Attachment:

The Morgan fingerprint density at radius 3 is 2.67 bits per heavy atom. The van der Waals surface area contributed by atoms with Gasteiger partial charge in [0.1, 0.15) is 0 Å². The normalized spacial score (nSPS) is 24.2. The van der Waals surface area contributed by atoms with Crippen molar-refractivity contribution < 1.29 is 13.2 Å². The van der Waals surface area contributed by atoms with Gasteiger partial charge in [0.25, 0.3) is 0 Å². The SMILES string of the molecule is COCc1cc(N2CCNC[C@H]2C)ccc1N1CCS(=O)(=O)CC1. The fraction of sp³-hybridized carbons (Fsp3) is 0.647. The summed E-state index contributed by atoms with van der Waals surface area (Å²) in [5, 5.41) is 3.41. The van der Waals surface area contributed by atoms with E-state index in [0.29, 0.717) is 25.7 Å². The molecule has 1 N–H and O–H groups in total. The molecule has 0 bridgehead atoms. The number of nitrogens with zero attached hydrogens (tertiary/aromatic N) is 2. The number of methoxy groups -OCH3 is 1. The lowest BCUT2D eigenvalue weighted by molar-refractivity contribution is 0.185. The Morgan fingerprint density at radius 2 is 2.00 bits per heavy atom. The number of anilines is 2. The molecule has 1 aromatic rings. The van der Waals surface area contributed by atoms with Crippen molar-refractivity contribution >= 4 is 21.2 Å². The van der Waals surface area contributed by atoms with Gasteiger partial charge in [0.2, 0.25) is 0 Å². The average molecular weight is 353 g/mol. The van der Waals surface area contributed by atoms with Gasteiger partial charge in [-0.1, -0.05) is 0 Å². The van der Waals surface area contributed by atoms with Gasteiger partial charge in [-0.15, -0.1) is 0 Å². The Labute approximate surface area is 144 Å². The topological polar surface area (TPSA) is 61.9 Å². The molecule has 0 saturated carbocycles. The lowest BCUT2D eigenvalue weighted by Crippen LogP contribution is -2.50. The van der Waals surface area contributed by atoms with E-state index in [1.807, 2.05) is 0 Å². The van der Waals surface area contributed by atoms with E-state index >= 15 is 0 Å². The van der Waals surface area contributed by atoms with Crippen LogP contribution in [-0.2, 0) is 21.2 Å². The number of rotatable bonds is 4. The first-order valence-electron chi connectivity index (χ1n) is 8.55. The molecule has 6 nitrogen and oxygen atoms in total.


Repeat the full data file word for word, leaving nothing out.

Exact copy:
The Morgan fingerprint density at radius 3 is 2.67 bits per heavy atom. The van der Waals surface area contributed by atoms with Gasteiger partial charge in [0.1, 0.15) is 0 Å². The normalized spacial score (nSPS) is 24.2. The van der Waals surface area contributed by atoms with Crippen molar-refractivity contribution < 1.29 is 13.2 Å². The van der Waals surface area contributed by atoms with Gasteiger partial charge in [0.25, 0.3) is 0 Å². The SMILES string of the molecule is COCc1cc(N2CCNC[C@H]2C)ccc1N1CCS(=O)(=O)CC1. The fraction of sp³-hybridized carbons (Fsp3) is 0.647. The summed E-state index contributed by atoms with van der Waals surface area (Å²) in [5, 5.41) is 3.41. The van der Waals surface area contributed by atoms with E-state index in [0.29, 0.717) is 25.7 Å². The molecule has 1 N–H and O–H groups in total. The molecule has 0 bridgehead atoms. The number of nitrogens with zero attached hydrogens (tertiary/aromatic N) is 2. The number of methoxy groups -OCH3 is 1. The lowest BCUT2D eigenvalue weighted by molar-refractivity contribution is 0.185. The Morgan fingerprint density at radius 2 is 2.00 bits per heavy atom. The number of anilines is 2. The molecule has 1 aromatic rings. The van der Waals surface area contributed by atoms with Crippen molar-refractivity contribution >= 4 is 21.2 Å². The van der Waals surface area contributed by atoms with Gasteiger partial charge in [0.2, 0.25) is 0 Å². The average molecular weight is 353 g/mol. The van der Waals surface area contributed by atoms with Gasteiger partial charge in [-0.1, -0.05) is 0 Å². The van der Waals surface area contributed by atoms with Gasteiger partial charge in [-0.15, -0.1) is 0 Å². The Labute approximate surface area is 144 Å². The topological polar surface area (TPSA) is 61.9 Å². The molecule has 0 saturated carbocycles. The lowest BCUT2D eigenvalue weighted by Crippen LogP contribution is -2.50. The van der Waals surface area contributed by atoms with E-state index in [1.807, 2.05) is 0 Å². The van der Waals surface area contributed by atoms with E-state index >= 15 is 0 Å². The van der Waals surface area contributed by atoms with Crippen LogP contribution in [-0.2, 0) is 21.2 Å². The number of rotatable bonds is 4. The first-order valence-electron chi connectivity index (χ1n) is 8.55. The molecule has 6 nitrogen and oxygen atoms in total.